The NSW Government has today introduced historic legislation to fast track critical water infrastructure to ensure drought-stricken communities will not run out of drinking water.
The temporary legislation will streamline approvals for water infrastructure projects where there is a critical town water supply need.
Deputy Premier and Minister for Regional NSW John Barilaro said this historic legislation is a big step towards drought proofing this state.
“This legislation is a game changer for our drought-affected communities. Not only does it make sure towns will not run out of water while waiting for approvals, it also ensures three large scale dams are fast tracked to increase water storage in regional NSW,” Mr Barilaro said.
“Earlier this week we announced joint funding with the Federal Liberals and Nationals for Dungowan Dam, Wyangala Dam and the Border Rivers project on the Mole River.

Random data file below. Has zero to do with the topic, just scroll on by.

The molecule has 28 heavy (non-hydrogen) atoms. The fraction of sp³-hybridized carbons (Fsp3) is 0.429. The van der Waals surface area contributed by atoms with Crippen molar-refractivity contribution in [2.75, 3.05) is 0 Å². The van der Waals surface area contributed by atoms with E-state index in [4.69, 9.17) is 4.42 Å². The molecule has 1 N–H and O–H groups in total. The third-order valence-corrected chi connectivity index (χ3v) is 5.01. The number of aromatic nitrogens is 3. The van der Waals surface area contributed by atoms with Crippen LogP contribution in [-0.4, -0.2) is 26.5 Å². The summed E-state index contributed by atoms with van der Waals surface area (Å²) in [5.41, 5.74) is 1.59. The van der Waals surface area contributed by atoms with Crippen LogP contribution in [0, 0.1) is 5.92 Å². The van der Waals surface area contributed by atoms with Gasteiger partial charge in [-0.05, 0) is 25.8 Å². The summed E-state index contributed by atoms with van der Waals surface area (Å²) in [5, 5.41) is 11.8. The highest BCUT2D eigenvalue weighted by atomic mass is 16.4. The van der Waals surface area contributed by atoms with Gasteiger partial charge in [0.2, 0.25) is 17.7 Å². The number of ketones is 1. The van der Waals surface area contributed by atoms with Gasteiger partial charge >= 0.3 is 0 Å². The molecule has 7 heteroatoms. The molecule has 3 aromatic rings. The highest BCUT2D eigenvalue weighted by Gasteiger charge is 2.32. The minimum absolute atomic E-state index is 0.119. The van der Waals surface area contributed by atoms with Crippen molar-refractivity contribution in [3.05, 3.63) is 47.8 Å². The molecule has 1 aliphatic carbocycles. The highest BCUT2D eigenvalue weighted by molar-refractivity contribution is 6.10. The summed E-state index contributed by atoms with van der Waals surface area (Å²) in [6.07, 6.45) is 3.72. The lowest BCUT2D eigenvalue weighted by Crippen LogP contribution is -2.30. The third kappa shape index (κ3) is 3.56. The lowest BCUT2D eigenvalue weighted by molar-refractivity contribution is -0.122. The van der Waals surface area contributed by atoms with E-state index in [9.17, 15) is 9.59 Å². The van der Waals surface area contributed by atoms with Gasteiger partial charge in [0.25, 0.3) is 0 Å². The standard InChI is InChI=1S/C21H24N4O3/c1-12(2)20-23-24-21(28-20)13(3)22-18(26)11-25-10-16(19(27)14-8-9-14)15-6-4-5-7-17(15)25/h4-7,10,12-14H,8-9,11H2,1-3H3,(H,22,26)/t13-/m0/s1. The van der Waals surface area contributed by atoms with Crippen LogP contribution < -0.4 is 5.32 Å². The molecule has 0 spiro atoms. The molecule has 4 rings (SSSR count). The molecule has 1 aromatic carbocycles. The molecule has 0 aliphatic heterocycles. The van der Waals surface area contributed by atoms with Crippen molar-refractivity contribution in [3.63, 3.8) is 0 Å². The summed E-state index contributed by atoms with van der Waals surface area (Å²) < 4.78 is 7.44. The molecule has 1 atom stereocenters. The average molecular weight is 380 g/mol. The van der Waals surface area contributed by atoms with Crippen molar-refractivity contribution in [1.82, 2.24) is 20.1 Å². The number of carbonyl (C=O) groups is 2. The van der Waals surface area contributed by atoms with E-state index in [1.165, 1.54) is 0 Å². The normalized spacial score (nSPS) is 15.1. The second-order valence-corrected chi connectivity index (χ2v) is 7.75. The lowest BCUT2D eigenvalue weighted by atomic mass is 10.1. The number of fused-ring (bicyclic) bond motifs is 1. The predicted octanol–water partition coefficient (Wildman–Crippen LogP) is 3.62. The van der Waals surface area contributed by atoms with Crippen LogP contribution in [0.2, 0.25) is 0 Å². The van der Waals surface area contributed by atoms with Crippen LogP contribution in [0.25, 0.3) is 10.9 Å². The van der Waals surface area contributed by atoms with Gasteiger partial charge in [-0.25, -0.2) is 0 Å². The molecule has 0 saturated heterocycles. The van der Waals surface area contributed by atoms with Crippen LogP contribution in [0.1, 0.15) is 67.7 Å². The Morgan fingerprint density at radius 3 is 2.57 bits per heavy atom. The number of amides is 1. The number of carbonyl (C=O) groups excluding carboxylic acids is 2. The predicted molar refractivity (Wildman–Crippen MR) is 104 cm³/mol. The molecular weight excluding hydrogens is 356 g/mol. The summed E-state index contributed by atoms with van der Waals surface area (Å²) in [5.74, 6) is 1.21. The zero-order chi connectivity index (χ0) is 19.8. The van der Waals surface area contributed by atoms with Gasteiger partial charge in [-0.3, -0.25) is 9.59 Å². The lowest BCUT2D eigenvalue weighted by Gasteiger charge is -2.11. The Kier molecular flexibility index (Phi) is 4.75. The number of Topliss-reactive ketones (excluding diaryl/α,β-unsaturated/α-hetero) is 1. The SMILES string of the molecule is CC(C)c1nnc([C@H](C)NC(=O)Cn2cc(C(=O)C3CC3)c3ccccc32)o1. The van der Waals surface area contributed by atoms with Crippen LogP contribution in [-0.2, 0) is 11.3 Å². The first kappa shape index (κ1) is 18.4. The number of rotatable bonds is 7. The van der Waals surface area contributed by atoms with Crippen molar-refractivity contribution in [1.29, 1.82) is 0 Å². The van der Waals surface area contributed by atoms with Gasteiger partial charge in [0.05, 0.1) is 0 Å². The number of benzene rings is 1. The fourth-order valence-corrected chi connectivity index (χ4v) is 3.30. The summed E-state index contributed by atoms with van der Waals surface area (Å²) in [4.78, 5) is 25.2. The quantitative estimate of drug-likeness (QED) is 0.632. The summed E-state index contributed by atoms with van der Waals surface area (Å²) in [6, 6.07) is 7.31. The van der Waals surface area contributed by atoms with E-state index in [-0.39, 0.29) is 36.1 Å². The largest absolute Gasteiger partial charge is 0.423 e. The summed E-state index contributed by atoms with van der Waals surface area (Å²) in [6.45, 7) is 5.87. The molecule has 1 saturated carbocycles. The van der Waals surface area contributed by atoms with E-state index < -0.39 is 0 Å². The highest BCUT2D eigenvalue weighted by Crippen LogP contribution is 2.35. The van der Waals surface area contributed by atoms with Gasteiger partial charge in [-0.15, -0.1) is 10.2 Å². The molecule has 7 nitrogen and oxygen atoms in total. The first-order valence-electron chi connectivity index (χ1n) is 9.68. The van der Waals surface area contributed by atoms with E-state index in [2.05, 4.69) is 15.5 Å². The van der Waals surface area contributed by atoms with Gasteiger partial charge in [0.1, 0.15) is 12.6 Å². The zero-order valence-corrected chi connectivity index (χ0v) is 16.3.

“This legislation will mean these projects and others will be built faster.
“Unprecedented times call for unprecedented measures.
“NSW is struggling through record low rainfall with 98 per cent of the State in drought.
“Our priority is to combat ‘day zero’ and this legislation, introduced by the NSW Liberals and Nationals in Government, will do exactly that.”
Minister for Water, Property and Housing Melinda Pavey said this new temporary legislation will facilitate declared emergency drought works to ensure the continued supply of drinking water to the people of NSW.
“This Government has invested more than $1.8 billion over five years to support regional communities through the drought, including more than $130 million for emergency water infrastructure projects to protect over 180,000 residents in regional towns,” Ms Pavey said.
“This temporary legislation is essential in ensuring that planning and construction can be completed before towns run out of water,” she said.
This new legislation will be in effect for two years and can be extended by up to 12 months by the Minister for Water, where towns continue to experience severe drought.